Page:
Got digestive distress? Getting to know your gut bugs could help.
Do you have common gut health issues such as: digestive troubles, stomach aches, weight changes, fatigue, skin issues, emotional issues, or food intolerances? Our gut bugs influence everything from our weight, to our mood, to our cognitive ability. It can be the reason for our back pain, the root of our depression, and of course, the cause of our digestive issues. That's why getting to know our gut bugs is absolutely essential for improving our mental and physical health.
Get to Know Your Gut Bugs
It turns out that our guts are populated by all sorts of bacteria, fungi, and other unknown critters—these "gut bugs" are collectively referred to as the microbiota (You can test yours with the GI-MAP test).
Just like humans, our gut bugs have personalities which are affected by nature (their genes) and nurture (the environment they live in). As a result, some of them tend to be good guys, some tend to be bad guys, and some can be fickle, and end up being good or bad depending on the circumstances.
For example, some strains of the often-feared E. coli are good for us while other strains are bad. The potentially deadly bacteria, staphylococcus aureus (i.e., staff) is present in 25% of healthy people—it only hurts us when it overgrows. And even good bugs, when there are too many of them, can cause a world of hurt when they move up into the small intestine and overgrow (causing SIBO).
Why does it help to know your gut bugs? Well, because when we understand what leads to an unhealthy society of microbiota, we can take the right steps to create a healthy microbiota society and heal the gut.
Here's exactly how to do it.
It's best to start by gently supporting and encouraging healthy gut bugs, for example, by eating probiotic foods, reducing stress, and eating a rainbow of veggies and fruits. But if your gut is in a state of distress, then you'll likely need to ramp up slowly to the more harsh strategies, like taking herbal antimicrobials, to force your gut bullies in your microbiota to "get out!".
What to expect
If your gut is unhealthy, it's going to get worse before it gets better. You're almost guaranteed to get die-off (Herxheimer) symptoms at some point in the gut healing process.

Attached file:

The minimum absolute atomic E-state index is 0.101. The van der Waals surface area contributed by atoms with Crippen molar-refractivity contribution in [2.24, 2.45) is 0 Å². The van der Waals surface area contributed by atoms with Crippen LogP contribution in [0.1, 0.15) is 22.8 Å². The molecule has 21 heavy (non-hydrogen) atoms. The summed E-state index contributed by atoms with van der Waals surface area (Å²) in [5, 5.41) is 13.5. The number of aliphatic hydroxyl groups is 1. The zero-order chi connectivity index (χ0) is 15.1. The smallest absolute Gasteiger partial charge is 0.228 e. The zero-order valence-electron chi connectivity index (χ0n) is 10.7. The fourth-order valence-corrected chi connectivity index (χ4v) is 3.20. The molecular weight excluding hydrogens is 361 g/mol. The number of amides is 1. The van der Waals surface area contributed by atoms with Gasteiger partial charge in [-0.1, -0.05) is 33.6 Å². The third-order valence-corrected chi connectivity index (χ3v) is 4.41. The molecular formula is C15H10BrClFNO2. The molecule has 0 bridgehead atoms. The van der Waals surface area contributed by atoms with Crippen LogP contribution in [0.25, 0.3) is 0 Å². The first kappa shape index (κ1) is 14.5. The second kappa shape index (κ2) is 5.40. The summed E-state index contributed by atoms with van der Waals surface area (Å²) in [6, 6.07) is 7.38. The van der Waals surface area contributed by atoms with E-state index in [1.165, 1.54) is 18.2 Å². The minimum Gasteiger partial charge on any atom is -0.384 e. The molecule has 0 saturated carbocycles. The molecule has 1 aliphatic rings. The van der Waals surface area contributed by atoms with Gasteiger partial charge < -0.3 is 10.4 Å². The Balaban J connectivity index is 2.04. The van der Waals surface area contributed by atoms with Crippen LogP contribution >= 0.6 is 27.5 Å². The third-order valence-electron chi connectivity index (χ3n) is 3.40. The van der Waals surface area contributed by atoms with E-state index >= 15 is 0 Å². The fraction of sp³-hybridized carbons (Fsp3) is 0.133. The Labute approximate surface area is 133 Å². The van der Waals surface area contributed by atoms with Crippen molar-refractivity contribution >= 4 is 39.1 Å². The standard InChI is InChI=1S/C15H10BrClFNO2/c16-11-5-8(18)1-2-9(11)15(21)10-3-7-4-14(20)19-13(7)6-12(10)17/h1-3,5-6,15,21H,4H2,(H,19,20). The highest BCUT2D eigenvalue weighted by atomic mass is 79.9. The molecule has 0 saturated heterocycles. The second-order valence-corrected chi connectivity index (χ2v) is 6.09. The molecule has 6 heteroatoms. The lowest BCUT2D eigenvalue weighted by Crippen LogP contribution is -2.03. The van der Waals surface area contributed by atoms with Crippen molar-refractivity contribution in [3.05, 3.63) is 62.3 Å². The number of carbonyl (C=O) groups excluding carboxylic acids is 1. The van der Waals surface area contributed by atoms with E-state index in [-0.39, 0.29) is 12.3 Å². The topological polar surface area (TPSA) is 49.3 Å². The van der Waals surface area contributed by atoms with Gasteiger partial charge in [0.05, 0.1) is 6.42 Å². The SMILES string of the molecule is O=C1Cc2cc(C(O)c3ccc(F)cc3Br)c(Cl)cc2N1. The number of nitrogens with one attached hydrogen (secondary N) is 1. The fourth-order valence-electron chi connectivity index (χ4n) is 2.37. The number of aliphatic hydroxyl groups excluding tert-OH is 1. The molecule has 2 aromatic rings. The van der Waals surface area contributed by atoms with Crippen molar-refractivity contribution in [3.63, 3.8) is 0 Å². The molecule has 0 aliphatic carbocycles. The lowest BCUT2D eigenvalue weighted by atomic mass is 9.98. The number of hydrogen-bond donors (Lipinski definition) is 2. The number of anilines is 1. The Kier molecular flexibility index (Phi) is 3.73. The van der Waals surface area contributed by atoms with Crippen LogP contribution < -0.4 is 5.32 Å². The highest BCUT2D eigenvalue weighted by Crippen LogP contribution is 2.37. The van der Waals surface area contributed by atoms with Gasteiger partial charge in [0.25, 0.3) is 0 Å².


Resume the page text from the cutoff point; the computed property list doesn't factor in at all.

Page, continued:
What are die-off symptoms?
Die-off symptoms can include fatigue, brain fog, gastrointestinal distress such as nausea, gas, bloating, diarrhea or constipation, low-grade fever, headache, sore throat, itching, muscle and joint soreness, chills, flu-like symptoms, lethargy, intense sweet cravings, rashes, and irritability.
Don't confuse die-off symptoms with a lack of calories or nutrients, which can also make us feel tired and weak. Die-off symptoms tend to come on suddenly (whereas insufficient calories can leave us feeling chronically tired and ill). Some people also find that they have die-off symptoms only at a certain time of the day—morning, afternoon, or evening.
How to minimize die-off
The die-off symptoms you'll experience will depend on the health of your liver, your gut bugs, and so forth.
If your die-off symptoms are making you feel miserable, then you're killing bad gut bugs too quickly. Slow down, support your liver (with supplements like Milk Thistle), take epsom salt baths to support your body's ability to get those dead gut bugs out of your body as quickly as possible, and eat foods with collagen (e.g., bone broth) to keep the bad stuff in your gut and out of your bloodstream.
If you feel fine one day and then complete crap the next, you might be getting die-off from parasites. It can be confusing because they have weird lifecycles, they die, reproduce, and create symptoms at weird times.
If your symptoms are consistently getting worse or staying the same over time, even though you haven't been adding new gut healing strategies, then it's likely NOT a result of die-off. See a doctor to make sure your symptoms are not a result of another health issue.
Working with your gut bugs can be tricky, but doing so can improve both your mental and physical health.